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necessary to recompute, for minimum tax purposes, the amounts that are suspended and carried forward.

For example, assume that a taxpayer has property with respect to which he is at risk in the amount of $100. For regular tax purposes, deductions relating to the property equal $110 in year 1 and $80 in year 2. For minimum tax purposes, such deductions equal $90 in year 1 and $90 in year 2. For regular tax purposes, section 465 permits the taxpayer to deduct $100 in year 1 and zero in year 2, and the taxpayer has $90 of suspended deductions as of the end of year 2. For minimum tax purposes, the taxpayer is allowed to deduct $90 in year 1 and $10 in year 2, and has $80 of suspended deductions as of the end of year 2.

The Act provides that in the case of an estate or trust, the alternative minimum taxable income of the estate or trust and its beneficiaries shall be determined under the rules generally applicable to trusts and estates by taking into account the adjustments provided in the minimum tax.

The Act provides rules for allocating items that are treated differently for regular and minimum tax purposes, respectively, are also provided with respect to common trust funds, regulated investment companies, and real estate investment trusts.33 Moreover, rules are provided relating to certain technical issues such as short taxable years and the application of exemption amounts with respect to companies filing consolidated returns.

The Act provides that except as specifically provided in the case of certain preferences such as mining exploration and development costs, for purposes of the corporate minimum tax, the amount of a preference is measured after the application of section 291 (relating of the cutback of certain corporate preferences). Thus, for example, to the extent that a taxpayer's bad debt reserve or percentage depletion for coal or iron ore is reduced for regular tax purposes pursuant to section 291, the amount of such reduction is not "doublecounted" by being treated as a minimum tax preference.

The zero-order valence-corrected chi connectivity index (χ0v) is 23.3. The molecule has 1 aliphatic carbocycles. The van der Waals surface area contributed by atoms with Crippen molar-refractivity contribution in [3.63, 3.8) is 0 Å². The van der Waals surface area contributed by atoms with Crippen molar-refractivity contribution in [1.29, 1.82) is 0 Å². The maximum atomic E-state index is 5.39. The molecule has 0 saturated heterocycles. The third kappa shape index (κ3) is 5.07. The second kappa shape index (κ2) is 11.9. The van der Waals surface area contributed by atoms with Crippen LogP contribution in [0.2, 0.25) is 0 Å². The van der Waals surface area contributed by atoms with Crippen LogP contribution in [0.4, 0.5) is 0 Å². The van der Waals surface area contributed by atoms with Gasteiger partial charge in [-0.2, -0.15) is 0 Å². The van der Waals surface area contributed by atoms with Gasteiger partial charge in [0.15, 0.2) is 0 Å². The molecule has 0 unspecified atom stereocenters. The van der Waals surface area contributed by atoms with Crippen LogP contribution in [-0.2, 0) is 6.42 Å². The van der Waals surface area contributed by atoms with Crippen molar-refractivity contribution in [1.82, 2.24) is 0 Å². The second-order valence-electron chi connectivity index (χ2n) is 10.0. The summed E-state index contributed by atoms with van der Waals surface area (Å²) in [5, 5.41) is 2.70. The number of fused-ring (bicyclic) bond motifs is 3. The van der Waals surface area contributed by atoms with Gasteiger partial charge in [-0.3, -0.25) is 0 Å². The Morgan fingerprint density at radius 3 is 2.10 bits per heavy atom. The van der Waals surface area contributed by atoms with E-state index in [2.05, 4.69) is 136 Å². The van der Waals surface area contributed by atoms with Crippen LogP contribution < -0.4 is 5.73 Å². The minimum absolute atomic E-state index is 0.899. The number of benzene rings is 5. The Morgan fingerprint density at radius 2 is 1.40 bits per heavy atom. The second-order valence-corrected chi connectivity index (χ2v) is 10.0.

Under the Act, the application of the tax benefit rule to the minimum tax is within the discretion of the Secretary of the Treasury. Relief from either the regular or the minimum tax, when the source of the taxpayer's tax liability changes, between taxable years, from one system to the other, is not appropriate solely by reason of the fact that a taxpayer has received no benefit under one of the systems with respect to a particular item. Congress both intended that the regular and minimum taxes constitute separate and parallel tax systems, and anticipated that the source of some taxpayers' liability would change from year to year. Relief from the possible adverse impact of switching from one system to the other (e.g., the denial of deductions with respect to which there are timing differences as between the two systems) was intended to be

33 For example, if a RIC or REIT distributes all its pre-dividend taxable income in each taxable year, it is intended that the minimum tax adjustments and preferences be apportioned to the shareholders and beneficiaries since the adjustments and preferences either reduced or increased the entity's taxable income and therefore the amount of the dividend. Where any shareholder or beneficiary incurs a minimum tax attributable to deferral items, that shareholder or beneficiary may use the minimum tax credit in future years to offset regular tax under usual rules. Where the RIC or REIT distributes more or less than its taxable income in a taxable year, the Treasury Department is to prescribe regulations providing rules for apportioning the preferences and adjustments.

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provided by means of the minimum tax credit, along with the use of adjustments that give rise, in effect, to "negative preferences" with respect to items such as depreciation. Thus, application of the tax benefit rule in this context is not necessary, although the Treasury may, at its discretion, identify particular circumstances where such exercise is appropriate.

Effective Date

These provisions apply to taxable years beginning after December 31, 1986.

Revenue Effect

With respect to individuals, the provision is estimated to increase fiscal year budget receipts by $848 million in 1987, $3,904 million in 1988, $2,251 million in 1989, $862 million in 1990, and $334 million in 1991.